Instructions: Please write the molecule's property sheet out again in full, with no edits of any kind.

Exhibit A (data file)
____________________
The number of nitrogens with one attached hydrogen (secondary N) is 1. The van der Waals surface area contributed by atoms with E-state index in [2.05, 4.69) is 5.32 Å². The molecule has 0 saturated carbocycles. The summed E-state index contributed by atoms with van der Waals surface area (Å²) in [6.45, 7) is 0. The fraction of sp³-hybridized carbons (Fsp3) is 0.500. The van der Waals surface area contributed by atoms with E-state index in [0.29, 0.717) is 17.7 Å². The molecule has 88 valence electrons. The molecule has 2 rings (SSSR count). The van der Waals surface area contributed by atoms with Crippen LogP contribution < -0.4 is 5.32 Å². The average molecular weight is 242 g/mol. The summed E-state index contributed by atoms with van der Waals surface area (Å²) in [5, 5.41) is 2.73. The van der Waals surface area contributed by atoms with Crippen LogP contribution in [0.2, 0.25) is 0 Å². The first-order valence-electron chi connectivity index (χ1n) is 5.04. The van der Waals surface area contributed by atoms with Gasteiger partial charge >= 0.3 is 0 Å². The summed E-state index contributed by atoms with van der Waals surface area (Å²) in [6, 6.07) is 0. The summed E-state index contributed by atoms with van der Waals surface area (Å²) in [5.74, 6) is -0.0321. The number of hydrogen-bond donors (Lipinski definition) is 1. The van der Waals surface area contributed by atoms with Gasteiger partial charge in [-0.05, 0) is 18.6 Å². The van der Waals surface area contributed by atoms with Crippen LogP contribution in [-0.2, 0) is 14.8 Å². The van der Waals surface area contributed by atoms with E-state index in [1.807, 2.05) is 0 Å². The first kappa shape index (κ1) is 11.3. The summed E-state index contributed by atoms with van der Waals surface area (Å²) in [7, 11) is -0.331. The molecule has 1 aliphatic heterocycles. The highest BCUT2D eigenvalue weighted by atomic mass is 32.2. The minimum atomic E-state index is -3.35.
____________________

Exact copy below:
The number of nitrogens with one attached hydrogen (secondary N) is 1. The van der Waals surface area contributed by atoms with E-state index in [2.05, 4.69) is 5.32 Å². The molecule has 0 saturated carbocycles. The summed E-state index contributed by atoms with van der Waals surface area (Å²) in [6.45, 7) is 0. The fraction of sp³-hybridized carbons (Fsp3) is 0.500. The van der Waals surface area contributed by atoms with E-state index in [0.29, 0.717) is 17.7 Å². The molecule has 88 valence electrons. The molecule has 2 rings (SSSR count). The van der Waals surface area contributed by atoms with Crippen LogP contribution < -0.4 is 5.32 Å². The average molecular weight is 242 g/mol. The summed E-state index contributed by atoms with van der Waals surface area (Å²) in [5, 5.41) is 2.73. The van der Waals surface area contributed by atoms with Crippen LogP contribution in [0.2, 0.25) is 0 Å². The first-order valence-electron chi connectivity index (χ1n) is 5.04. The van der Waals surface area contributed by atoms with Gasteiger partial charge >= 0.3 is 0 Å². The summed E-state index contributed by atoms with van der Waals surface area (Å²) in [6, 6.07) is 0. The summed E-state index contributed by atoms with van der Waals surface area (Å²) in [5.74, 6) is -0.0321. The number of hydrogen-bond donors (Lipinski definition) is 1. The van der Waals surface area contributed by atoms with Gasteiger partial charge in [-0.05, 0) is 18.6 Å². The van der Waals surface area contributed by atoms with Crippen LogP contribution in [-0.2, 0) is 14.8 Å². The van der Waals surface area contributed by atoms with E-state index in [1.807, 2.05) is 0 Å². The first kappa shape index (κ1) is 11.3. The summed E-state index contributed by atoms with van der Waals surface area (Å²) in [7, 11) is -0.331. The molecule has 1 aliphatic heterocycles. The highest BCUT2D eigenvalue weighted by atomic mass is 32.2. The minimum atomic E-state index is -3.35.